Cyber attackers are creating more novel phishing emails, including:

Business Email Compromise

Business Email Compromise (BEC) (sometimes called CEO fraud) phishing emails are customized, targeted attacks that have no link or email attachment. Instead, there is simply text attempting to fool someone into an action. These emails normally target someone in finance with the goal of tricking them into authorizing a wire-transfer, payment, or changing a payments account so cyber attackers get paid money. These attacks often cost organization’s millions of dollars an incident. What makes them so effective is the cyber attackers do their research and craft the emails, so they appear to come from someone the finance team knows and trusts, such as the CEO, CFO, or a vendor they work with. You often do not read about these attacks in the news as victim companies do not have to go public and instead usually quietly reach out to and work with law enforcement.

Call Back

Once again, there is no link or attachment in the email, but there is a phone number. The goal is to get the victim to call the phone number, and once they have you on the phone the attackers are VERY persuasive. These attacks often appear to be an invoice stating you owe money or a charge to your credit card. They create a tremendous sense of urgency. Anthony Davis does a great walkthrough of one of these attacks.

QR Codes

Instead of including links in an email, cyber attackers include QR codes. At first this may sound odd but it’s actually brilliant. QR codes act like links that send you to websites. But there are advantages with QR codes in email. First, not all phishing filters can analyze QR codes. Second, if the attacker can get the victim to use their mobile device to visit a website, security teams often don’t have visibility or control of that mobile device, making it far more vulnerable.

In phishing, you will often hear the terms spear phishing or whaling. These are terms used to indicate special phishing emails that are highly customized and target specific people. These terms imply that there are only two types of phishing emails, opportunistic targeting of anyone or highly focused targeting only a few specific people. I tend to find there is also everything in between, i.e., phishing emails that are somewhat customized but still target large groups of people in many companies.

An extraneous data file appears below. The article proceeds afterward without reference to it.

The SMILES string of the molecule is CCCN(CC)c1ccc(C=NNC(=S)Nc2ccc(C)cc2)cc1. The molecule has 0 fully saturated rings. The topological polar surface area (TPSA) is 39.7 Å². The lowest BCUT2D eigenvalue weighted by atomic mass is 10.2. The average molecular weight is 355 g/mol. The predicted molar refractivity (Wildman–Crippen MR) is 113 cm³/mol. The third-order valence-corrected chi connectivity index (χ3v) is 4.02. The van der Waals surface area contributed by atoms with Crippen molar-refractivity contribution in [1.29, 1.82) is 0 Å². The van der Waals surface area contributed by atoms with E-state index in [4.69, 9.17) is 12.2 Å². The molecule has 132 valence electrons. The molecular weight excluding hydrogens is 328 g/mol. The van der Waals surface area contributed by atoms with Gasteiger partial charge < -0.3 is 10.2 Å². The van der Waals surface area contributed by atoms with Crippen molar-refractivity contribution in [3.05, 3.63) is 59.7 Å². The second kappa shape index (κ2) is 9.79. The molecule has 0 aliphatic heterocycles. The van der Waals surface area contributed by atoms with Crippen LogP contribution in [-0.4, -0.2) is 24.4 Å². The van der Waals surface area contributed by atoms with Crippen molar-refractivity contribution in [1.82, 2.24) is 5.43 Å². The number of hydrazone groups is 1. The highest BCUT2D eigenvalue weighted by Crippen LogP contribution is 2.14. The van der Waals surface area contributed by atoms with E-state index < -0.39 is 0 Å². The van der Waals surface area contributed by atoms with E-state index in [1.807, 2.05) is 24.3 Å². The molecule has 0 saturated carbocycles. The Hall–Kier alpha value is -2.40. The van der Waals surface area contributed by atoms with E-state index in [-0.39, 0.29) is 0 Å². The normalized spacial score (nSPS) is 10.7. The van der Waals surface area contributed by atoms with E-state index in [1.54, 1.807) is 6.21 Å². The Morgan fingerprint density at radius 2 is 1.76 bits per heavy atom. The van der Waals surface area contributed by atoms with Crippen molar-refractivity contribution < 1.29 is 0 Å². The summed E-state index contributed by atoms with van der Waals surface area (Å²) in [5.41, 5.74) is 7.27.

Finally, phishing attacks will most likely only get more advanced. Many cyber attackers no longer craft their own phishing email attacks or build out their own phishing infrastructure, instead they simply rent it out as a service. You may have heard of Software-as-a-Service (SaaS), now cyber criminals will rent out Phishing-as-a-Service (PaaS) to other cyber criminals. For a simple monthly fee, anyone can get access to all the phishing templates and infrastructure they need for the most advanced phishing attacks with just the push of a button. It often even includes technical support!


What to Do About Phishing?

Most organizations are actively addressing the risk of phishing through both technical controls and workforce training. While technical controls continue to get better at catching phishing emails, some phishing emails continue to get through as cyber attackers continue to evolve and come up with new methods. From a training perspective, we do not recommend you try to teach people about every different type of phishing attack and every lure possible. Not only is this most likely overwhelming your workforce, but cyber attackers are constantly changing their lures and techniques. Instead, focus on the most commonly shared indicators and clues of an attack. This way, your workforce will be trained and enabled regardless of the method or lures cyber attackers use. In addition, emphasize that phishing attacks are no longer just email but user different messaging technologies.